Cost Benefit Analysis

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At a glance

This Part of the ATAP Guidelines provides guidance on the use of cost-benefit analysis (CBA) in the appraisal of transport options/initiatives and their prioritisation.

The context is the first five steps of the ATAP Framework:

  • Step 1 identifies jurisdiction goals, transport system objectives and targets (see Part F1)
  • Step 2 identifies and assesses priority problems preventing the achievement of transport system objectives identified in step 1 (see Part F2)
  • Step 3 involves generating and assessing a broad range of options for addressing a priority problem(s) identified in step 2 (see Part F3).
  • The end result of step 3 is the identification of a preferred option that becomes a proposed justified initiative through the advancement of a supporting business case in step 4 (see Part F4).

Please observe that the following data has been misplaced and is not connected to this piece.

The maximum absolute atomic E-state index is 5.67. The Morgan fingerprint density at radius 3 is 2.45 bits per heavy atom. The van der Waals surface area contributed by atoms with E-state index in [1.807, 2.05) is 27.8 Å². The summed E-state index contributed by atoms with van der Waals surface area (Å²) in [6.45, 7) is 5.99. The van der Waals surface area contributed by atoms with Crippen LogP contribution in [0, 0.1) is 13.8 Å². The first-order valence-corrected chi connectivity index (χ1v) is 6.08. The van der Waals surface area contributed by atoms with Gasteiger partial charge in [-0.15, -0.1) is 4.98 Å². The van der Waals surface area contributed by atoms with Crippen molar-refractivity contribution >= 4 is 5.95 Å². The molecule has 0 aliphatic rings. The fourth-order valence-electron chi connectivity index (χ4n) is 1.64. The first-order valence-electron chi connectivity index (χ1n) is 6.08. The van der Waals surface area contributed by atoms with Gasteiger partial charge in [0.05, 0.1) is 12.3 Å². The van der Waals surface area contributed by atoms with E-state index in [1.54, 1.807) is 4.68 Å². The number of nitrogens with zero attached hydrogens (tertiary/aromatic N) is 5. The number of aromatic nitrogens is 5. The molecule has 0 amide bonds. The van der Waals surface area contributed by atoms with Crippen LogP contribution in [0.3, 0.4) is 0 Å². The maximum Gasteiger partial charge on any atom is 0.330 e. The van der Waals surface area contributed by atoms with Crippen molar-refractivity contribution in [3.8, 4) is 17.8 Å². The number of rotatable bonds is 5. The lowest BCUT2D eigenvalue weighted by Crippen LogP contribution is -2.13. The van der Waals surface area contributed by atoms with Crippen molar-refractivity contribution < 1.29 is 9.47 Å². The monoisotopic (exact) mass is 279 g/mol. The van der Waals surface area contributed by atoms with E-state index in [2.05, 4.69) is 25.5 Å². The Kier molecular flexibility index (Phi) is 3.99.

• Prioritisation across proposed initiatives occurs in step 5 (see Part F5).

Cost-benefit analysis (CBA) plays a central role in step 3 Options Generation and Assessment, in which it is a key element of the appraisal process. It also influences decisions in step 5 Prioritisation of Initiatives and Program Development.

Chapter 3 of Part F3 presents the ATAP Guidelines’ three stage approach to the assessment of options / initiatives:

  • Strategic Merit Test (SMT)
  • Rapid appraisal – including a rapid CBA
  • Detailed appraisal – including a detailed CBA.

The appraisal process involves monetised benefits and costs as well as non-monetised benefits and costs. All of the above are brought together in an Appraisal Summary Table (AST) to demonstrate the overall benefits, costs and net benefits (benefits minus costs) of an initiative.

The discussion in this Part supports the guidance given in Part F3 by providing an extensive coverage of CBA to facilitate good understanding and application by transport practitioners.

Note that the discussion in this Part applies to the assessment of both options and initiatives as defined above. While the discussion generally refers to initiatives, it is meant to refer equally to options.